Effects from drought will go beyond 2021
BISMARCK, N.D. (KFYR) - Soil is blowing away in the wind and cattle are eating whatever they can get.
Nothing can grow, and what little actually can is desperately used. And now, farmers and ranchers are worried the drought impacts will continue past this year.
As ranchers try to get through 2021, they’re seeing a more difficult position for 2022.
Agriculture isn’t the industry to think in the short term. Farmers need to plan for every plot, every cow and every drop of rain.
With North Dakota experiencing its second-straight year of dry fields, it’s no longer a question of how do we get through the effects of this year, but how are farmers going to work with the effects of next year.
As Doug Hille walks around his pastures, there normally isn’t so much crunching under his feet. But like the rest of the state, his fields are suffering.
“This is very brutal. It’s very challenging. And the brutal part about it is it’s not going to go away after the first rain. It’s going to be here for a long time. Mother Nature takes a long time to heal,” said Hille.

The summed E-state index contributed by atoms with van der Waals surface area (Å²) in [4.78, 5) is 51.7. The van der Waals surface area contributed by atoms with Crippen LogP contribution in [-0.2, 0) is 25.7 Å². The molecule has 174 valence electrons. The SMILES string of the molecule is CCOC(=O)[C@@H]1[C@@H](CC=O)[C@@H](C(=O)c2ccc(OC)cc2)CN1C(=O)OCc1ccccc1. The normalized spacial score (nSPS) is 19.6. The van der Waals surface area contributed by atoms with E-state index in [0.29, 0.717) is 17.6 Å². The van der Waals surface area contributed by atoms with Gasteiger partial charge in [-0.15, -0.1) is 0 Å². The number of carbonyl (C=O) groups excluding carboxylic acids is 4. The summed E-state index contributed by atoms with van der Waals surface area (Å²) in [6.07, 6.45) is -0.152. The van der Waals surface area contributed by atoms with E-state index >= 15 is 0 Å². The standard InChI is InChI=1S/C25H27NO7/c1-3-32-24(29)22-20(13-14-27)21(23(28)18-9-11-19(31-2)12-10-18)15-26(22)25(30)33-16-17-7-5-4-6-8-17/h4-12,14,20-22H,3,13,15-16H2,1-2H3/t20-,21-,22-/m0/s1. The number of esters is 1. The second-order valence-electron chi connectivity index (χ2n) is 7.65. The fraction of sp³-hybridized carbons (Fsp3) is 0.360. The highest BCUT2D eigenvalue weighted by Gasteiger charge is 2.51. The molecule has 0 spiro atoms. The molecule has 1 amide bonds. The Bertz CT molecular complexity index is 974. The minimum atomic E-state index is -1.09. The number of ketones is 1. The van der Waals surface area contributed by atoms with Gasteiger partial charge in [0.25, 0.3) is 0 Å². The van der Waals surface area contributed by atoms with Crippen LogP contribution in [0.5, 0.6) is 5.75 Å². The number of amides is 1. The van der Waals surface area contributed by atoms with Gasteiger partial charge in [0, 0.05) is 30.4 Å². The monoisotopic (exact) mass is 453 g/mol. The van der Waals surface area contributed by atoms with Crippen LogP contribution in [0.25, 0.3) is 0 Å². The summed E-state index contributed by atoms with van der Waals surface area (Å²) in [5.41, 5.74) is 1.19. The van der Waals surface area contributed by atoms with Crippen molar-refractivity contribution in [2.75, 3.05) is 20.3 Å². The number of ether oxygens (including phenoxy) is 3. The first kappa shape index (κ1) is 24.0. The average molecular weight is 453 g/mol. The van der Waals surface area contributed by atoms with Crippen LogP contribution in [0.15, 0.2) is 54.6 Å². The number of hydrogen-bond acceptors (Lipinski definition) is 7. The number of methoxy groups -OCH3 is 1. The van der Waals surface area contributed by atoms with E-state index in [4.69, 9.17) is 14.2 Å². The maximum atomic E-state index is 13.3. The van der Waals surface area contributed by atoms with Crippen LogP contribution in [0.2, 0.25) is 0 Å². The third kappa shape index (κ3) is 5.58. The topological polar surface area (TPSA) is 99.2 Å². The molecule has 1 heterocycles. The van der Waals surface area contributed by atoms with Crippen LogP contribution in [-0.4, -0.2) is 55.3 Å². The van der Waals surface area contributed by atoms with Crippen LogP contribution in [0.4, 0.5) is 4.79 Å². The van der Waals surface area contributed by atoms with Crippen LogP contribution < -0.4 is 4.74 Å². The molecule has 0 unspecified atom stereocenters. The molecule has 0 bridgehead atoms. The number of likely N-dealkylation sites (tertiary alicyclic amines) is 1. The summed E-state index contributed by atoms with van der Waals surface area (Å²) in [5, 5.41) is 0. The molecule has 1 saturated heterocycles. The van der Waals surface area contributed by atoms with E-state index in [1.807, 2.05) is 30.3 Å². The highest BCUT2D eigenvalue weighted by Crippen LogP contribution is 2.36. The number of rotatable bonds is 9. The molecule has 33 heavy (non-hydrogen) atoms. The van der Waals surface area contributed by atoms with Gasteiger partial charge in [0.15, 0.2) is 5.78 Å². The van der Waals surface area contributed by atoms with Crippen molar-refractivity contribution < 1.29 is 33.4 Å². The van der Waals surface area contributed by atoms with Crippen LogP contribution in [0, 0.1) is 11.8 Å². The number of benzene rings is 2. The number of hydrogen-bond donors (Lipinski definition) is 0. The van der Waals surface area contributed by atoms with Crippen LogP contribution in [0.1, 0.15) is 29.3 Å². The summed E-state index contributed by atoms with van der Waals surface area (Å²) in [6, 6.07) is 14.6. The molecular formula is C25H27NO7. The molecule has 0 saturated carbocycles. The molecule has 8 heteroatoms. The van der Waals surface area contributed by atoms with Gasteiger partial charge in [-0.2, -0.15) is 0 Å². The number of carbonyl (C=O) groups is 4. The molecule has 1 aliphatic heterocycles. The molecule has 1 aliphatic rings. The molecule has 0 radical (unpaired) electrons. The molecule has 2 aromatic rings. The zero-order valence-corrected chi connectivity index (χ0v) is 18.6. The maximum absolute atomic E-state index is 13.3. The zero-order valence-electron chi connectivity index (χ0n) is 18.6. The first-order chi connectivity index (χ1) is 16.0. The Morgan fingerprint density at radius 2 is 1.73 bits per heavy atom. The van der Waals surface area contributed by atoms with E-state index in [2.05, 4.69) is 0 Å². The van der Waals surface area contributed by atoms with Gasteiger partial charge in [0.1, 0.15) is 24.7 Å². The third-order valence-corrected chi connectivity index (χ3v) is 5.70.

The heat is killing the hay crop and ranchers are struggling to feed their cattle.
The drought last year took its toll on grazing pastures, and they weren’t able to recover.
This is leaving ranchers with few options for the rest of this year.
“No one around them has feed. So to buy hay, you have to go to southern South Dakota, southern Minnesota, and that’s going to be your source of hay. So then you’re trucking costs kill you on hauling up hay,” said Dr. Kevin Sedivec, Extension Rangeland Management Specialist.
Earlier this month, the state Agriculture Department announced it will be opening emergency grazing options through the Conservation Reserve Program, but that won’t be available until August.
So, while many wait for that, North Dakota is looking for water and optimism.
“It’ll get better. No other way of putting it. It’ll be better. This is as tough as we’ve seen since we’ve been here. And we’ve been here 30 years,” said Hille.
Out in the fields, it’s God’s Country. But it’s water, not manna, that ranchers need to fall from heaven.
The North Dakota wind is also kicking up a lot of the dry dirt, and that’s having detrimental effects on the health of the soil.
It could be three to four years until pastures can fully recover.
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